Young children can be unsteady on their feet, but 3-year-old Naheed Davis’ BS ’19 steps were alarming. Her mother noticed her hesitant walk one evening in Guatemala, where Naheed was born. “My mom says I would stop, feel around with my foot, then walk a bit, then stop, feel around with my foot, then walk a bit,” Naheed shared. “Worried, she decided I should go to an eye doctor.”
The diagnosis was retinitis pigmentosa, a rare genetic disorder that affects peripheral vision and makes it difficult to see at night. By age 5, Naheed’s central vision had become impaired — she would later learn she also had macular degeneration. She had to sit in the front row of all her classes to see the board, even with glasses. At 6, Naheed’s family emigrated from Guatemala. She started first grade a few weeks after arriving in the U.S. She soon realized she loved numbers. Naheed graduated from high school in 2003 and enrolled at WSU that fall. She was OK for a few semesters, but her eyesight worsened, and she started to fail classes. Microeconomics and business statistics were particularly difficult because graphs were hard to see. “I was too embarrassed to ask for help,” she admitted.
So she quit.
And she took a customer service job. It was unfulfilling, and she knew it wouldn’t help her provide for her family — she had two kids of her own — long term.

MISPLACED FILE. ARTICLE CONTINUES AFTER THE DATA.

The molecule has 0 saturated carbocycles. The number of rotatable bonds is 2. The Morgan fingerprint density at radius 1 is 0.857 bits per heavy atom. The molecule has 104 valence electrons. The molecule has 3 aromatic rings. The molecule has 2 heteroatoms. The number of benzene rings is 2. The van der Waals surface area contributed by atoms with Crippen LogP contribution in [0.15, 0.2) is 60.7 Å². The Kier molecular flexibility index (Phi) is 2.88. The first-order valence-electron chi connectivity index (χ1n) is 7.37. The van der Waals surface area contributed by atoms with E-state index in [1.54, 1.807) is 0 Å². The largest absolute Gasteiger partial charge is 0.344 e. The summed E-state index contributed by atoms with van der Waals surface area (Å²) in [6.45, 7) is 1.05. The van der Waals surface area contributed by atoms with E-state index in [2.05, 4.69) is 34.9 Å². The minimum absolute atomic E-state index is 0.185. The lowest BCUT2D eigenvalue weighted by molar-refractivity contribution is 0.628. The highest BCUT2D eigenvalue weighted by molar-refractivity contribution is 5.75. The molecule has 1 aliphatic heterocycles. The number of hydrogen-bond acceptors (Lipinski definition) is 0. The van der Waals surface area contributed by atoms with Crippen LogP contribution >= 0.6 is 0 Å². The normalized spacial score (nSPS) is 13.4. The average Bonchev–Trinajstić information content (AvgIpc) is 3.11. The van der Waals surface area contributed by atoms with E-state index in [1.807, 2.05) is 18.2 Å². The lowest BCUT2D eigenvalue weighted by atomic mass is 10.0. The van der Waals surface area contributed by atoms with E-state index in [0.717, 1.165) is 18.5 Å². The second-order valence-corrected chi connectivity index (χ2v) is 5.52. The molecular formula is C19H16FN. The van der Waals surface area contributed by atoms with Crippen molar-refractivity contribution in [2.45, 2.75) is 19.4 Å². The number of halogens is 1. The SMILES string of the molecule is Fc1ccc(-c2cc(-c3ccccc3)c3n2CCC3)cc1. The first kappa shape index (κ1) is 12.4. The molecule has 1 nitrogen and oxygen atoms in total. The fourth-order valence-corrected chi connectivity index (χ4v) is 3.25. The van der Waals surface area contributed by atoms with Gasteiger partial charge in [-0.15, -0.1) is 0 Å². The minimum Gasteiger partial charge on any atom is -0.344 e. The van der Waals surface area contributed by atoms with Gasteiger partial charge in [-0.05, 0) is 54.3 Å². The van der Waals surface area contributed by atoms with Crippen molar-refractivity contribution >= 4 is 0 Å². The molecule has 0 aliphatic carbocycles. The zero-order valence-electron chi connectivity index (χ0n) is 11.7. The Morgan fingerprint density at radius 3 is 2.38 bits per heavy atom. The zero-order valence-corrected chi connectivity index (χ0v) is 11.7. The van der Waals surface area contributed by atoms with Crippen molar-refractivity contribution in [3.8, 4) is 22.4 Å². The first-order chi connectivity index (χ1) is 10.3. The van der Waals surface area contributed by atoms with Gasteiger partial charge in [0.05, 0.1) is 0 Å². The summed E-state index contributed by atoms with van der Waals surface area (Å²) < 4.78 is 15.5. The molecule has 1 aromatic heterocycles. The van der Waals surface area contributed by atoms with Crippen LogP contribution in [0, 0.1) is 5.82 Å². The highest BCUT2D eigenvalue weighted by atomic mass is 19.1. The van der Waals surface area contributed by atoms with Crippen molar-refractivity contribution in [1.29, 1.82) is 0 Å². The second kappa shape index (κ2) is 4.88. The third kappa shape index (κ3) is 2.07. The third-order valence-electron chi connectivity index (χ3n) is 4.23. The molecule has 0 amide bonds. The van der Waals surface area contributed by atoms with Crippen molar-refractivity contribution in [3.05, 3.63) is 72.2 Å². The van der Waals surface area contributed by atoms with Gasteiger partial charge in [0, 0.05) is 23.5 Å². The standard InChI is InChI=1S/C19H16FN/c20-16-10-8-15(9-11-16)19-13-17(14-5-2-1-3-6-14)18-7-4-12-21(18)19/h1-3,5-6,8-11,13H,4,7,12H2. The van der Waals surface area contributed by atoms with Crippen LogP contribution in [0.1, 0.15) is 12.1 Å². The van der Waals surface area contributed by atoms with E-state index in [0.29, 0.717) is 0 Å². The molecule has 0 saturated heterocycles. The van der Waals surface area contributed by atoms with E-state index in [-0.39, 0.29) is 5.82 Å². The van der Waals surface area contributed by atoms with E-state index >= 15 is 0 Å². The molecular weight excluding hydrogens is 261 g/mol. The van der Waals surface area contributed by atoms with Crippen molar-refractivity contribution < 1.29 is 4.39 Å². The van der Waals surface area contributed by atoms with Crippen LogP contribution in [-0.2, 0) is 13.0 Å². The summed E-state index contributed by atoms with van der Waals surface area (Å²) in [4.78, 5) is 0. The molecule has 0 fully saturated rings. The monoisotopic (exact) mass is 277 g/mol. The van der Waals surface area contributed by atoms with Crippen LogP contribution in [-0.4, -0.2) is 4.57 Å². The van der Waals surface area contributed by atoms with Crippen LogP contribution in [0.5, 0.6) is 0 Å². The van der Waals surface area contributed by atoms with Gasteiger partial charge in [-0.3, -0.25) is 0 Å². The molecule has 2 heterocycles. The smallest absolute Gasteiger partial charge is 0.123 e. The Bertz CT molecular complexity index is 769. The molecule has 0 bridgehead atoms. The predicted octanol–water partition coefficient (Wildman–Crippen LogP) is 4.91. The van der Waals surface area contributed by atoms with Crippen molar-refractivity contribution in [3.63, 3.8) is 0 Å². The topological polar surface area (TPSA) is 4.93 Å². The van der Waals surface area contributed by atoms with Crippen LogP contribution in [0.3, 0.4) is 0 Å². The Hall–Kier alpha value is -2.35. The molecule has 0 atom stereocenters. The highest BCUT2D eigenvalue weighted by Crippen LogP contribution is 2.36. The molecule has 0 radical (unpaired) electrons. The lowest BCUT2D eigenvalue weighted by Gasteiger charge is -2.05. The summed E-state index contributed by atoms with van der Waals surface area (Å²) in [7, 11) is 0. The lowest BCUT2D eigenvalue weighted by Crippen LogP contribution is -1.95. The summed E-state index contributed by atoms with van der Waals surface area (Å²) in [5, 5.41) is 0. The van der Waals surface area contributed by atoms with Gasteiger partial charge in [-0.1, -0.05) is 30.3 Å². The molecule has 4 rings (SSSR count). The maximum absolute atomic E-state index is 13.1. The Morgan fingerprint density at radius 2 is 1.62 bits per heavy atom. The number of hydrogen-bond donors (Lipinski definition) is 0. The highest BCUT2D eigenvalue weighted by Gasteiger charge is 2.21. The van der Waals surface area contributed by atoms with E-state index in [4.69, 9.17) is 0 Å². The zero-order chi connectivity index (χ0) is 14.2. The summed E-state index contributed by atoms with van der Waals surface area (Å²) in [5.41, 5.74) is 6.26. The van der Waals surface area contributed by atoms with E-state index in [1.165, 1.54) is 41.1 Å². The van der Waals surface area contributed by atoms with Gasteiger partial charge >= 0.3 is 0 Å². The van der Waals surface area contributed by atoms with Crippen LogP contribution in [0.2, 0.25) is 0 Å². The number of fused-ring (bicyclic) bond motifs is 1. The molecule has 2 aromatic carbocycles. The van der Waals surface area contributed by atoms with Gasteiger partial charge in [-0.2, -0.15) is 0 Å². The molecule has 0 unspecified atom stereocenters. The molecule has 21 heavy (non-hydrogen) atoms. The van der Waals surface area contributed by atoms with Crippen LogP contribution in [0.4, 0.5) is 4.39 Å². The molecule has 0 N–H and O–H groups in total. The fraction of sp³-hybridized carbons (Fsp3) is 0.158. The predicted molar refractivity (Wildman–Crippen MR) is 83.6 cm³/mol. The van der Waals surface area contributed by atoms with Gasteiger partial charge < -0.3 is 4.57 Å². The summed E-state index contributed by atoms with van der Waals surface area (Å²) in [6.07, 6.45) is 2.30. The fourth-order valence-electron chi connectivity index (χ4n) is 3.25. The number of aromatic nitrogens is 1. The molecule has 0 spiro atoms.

So Naheed re-enrolled at WSU. This time she sought help from the university’s Disability Services office, which provided her with screen readers and note takers.
Naheed excelled and got an internship at the Utah State Capitol, through Kristen Cox, executive director of the Governor’s Office of Management and Budget, who is blind. She helped Naheed gain confidence.
Naheed graduated with a bachelor’s degree in accounting in April 2019. She is currently enrolled in WSU’s Master of Taxation program and has been offered a job in the Department of Defense. Naheed is also working with David Malone, chair of the School of Accounting & Taxation, on a project that explores the opportunities and challenges she and others who are visually impaired face in the world of accounting and finance. Her goal is to publish the research in an accounting education journal.
“Throughout my time at WSU, some things were more challenging than others,” Naheed said, “but I have had amazing support from faculty, staff and classmates who made it a lot easier.”